To advance the state-of–the-art in operational hydro-meteorological forecasting, a newly funded project called IMPREX has recently been launched. IMPREX stands for: IMproving PRedictions and management of hydrological EXtremes. The project, awarded €7.9 million over 4 years by the European Commission, aims to improve society’s ability to anticipate and respond to future hydrological extreme events in Europe.
The project kicked off at the premises of the coordinating organisation, the Royal Netherlands Meteorological Institute (KNMI), in De Bilt, Netherlands on 30 November 2015. The 3-day kick-off meeting allowed representatives from the 23 consortium members to build a strong team spirit and set the foundations for the work ahead. Johannes Hunink and Sergio Contreras represented FutureWater at this meeting.
IMPREX works across time-scales by focusing on both the quality of short-to-medium term predictions as well as the reliability of future climate projections. It does this by improving the representation of key processes in the current state-of-the-art forecasting systems. The application-oriented approach of the project hopes to improve the uptake of climate information in strategic economic sectors and contribute to risk management strategies across Europe. As a key outreach product, a periodic hydrological risk outlook for Europe will be produced.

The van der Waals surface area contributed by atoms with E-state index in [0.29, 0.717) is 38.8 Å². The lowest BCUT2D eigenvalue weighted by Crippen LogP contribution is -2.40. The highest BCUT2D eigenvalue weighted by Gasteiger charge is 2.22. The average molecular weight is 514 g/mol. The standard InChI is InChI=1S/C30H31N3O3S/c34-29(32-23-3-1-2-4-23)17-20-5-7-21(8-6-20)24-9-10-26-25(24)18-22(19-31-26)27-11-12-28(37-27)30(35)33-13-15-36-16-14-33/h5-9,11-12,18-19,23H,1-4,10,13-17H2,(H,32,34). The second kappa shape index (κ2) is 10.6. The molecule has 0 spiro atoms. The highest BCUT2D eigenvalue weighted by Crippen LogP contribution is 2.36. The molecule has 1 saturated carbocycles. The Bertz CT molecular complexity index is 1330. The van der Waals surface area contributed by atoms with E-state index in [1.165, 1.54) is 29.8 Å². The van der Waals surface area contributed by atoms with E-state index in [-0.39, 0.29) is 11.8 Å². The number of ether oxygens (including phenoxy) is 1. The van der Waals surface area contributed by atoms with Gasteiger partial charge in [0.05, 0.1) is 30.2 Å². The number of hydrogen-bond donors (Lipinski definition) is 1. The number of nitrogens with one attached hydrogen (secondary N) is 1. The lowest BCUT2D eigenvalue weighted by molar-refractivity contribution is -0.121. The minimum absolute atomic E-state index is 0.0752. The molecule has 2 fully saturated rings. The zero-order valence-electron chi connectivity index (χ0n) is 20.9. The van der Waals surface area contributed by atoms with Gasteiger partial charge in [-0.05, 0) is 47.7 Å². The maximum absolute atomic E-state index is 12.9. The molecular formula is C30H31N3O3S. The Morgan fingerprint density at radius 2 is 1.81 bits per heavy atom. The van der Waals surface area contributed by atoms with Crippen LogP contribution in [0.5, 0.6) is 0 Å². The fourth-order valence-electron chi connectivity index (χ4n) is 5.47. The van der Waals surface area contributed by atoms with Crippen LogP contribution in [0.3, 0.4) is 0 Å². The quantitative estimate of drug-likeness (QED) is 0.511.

IMPREX is built upon a strong team of experts from public and private sectors as well as universities and research institutes with complementary skills and experiences. The direct involvement of a broad range of users from key economic sectors will ensure the relevance of the project outputs.
FutureWater coordinates the “Drought and Agriculture” work package of IMPREX. Johannes Hunink outlined the objectives for the first year of the project, introduced the GEISEQ-Infosequía toolbox developed by FutureWater, and made a brief description of the Segura River Basin which is one of pilot watersheds selected in Europe for including seasonal weather forecasts and climate predictions in decision support systems for drought management in agriculture.